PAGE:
Iceland needs to make it more attractive for offshore kronur investors to use the island’s program to unwind krona controls as progress in freeing capital flows remains slow, the International Monetary Fund said.
“To accelerate progress it is necessary to strengthen the incentives for holders of liquid offshore krona to participate in the liberalization strategy,” the IMF said in a statement.
Iceland’s central bank is seeking to phase out the controls by 2015 through dual currency auctions of kronur and euros. The program is designed to take pressure off the krona even as investors sell their holdings by offering financial benefits and the option of reinvesting in the island.
The IMF estimates that the stock of assets frozen by the controls is 23 percent of the economy, a number it says “could rise significantly” as the island’s failed banks wind up their estates. Including such assets, the figure may grow to about $8 billion, compared with Iceland’s gross domestic product last year of $13.5 billion, according to Arion Bank hf.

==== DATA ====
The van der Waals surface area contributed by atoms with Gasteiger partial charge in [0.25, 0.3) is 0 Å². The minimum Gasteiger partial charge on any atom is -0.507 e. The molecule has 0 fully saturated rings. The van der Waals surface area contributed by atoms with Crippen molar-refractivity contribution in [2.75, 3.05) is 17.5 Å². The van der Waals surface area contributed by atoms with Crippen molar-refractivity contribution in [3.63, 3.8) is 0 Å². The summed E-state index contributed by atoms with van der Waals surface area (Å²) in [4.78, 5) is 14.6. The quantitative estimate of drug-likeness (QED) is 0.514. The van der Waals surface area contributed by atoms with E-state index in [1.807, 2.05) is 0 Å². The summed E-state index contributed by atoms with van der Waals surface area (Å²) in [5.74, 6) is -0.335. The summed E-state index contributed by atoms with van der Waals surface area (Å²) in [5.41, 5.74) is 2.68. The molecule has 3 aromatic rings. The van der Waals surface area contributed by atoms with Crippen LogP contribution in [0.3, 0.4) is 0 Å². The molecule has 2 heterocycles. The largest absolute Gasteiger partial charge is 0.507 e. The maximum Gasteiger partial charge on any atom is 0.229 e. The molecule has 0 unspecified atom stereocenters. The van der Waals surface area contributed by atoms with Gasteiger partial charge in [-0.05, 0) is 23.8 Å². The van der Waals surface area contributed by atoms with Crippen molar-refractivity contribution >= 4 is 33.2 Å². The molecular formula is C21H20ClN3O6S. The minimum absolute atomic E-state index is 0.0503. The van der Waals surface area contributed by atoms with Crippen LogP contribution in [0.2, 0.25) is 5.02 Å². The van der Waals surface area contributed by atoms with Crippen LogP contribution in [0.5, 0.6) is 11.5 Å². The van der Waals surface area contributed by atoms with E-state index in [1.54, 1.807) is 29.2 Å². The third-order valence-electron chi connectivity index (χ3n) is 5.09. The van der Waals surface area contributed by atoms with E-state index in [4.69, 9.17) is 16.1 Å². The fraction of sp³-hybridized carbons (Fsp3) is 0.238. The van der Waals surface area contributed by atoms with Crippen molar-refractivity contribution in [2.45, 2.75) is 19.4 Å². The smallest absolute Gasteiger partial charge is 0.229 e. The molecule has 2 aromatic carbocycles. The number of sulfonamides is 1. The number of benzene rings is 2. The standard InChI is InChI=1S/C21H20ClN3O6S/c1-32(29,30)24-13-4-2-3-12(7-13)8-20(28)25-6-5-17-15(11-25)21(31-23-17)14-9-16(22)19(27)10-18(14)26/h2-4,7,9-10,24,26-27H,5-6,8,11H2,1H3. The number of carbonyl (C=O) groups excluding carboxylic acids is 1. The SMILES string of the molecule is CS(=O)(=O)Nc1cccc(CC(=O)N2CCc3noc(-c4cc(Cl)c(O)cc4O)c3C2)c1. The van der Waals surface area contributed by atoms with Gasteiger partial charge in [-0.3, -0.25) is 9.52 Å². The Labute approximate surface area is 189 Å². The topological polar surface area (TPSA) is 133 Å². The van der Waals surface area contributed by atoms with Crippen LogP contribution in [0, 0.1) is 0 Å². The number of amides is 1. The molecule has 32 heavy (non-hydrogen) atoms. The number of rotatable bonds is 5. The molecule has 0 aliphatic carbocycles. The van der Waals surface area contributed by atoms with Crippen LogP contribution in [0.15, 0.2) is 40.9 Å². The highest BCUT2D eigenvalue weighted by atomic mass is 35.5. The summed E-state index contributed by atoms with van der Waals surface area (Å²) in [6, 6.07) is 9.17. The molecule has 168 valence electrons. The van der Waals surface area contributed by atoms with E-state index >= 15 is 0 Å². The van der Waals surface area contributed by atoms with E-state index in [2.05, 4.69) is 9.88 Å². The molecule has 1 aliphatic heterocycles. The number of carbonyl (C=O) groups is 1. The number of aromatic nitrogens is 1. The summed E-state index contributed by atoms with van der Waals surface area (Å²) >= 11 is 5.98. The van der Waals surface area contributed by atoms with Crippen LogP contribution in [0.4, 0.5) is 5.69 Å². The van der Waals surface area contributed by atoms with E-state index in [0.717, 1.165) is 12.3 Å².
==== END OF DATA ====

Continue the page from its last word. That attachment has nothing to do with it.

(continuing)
“A key step will be to curtail expectations that capital controls will be lifted soon, including by removing a reference in legislation to a terminal date for the controls,” the fund said. “The strategy should clarify that the conditions under which liquid offshore kronas are allowed to exit will become less favorable over time.”
Iceland’s government has said it is unlikely to return to a free-floating krona and has signaled it will probably switch to the euro after joining the European Union, for which it started accession talks in 2010.
The north Atlantic island’s economic outlook is “good” and Iceland is this year likely to “broadly” repeat an economic growth rate of 2.6 percent achieved in 2011, the IMF said. An orderly unwinding of the capital controls is key to Iceland’s continued recovery, the fund said.
A working group consisting of members from the IMF, the European Commission, the European Central Bank and Icelandic officials is due to deliver an interim report on options for removing the capital controls by year-end, the finance ministry said on Sept. 25.
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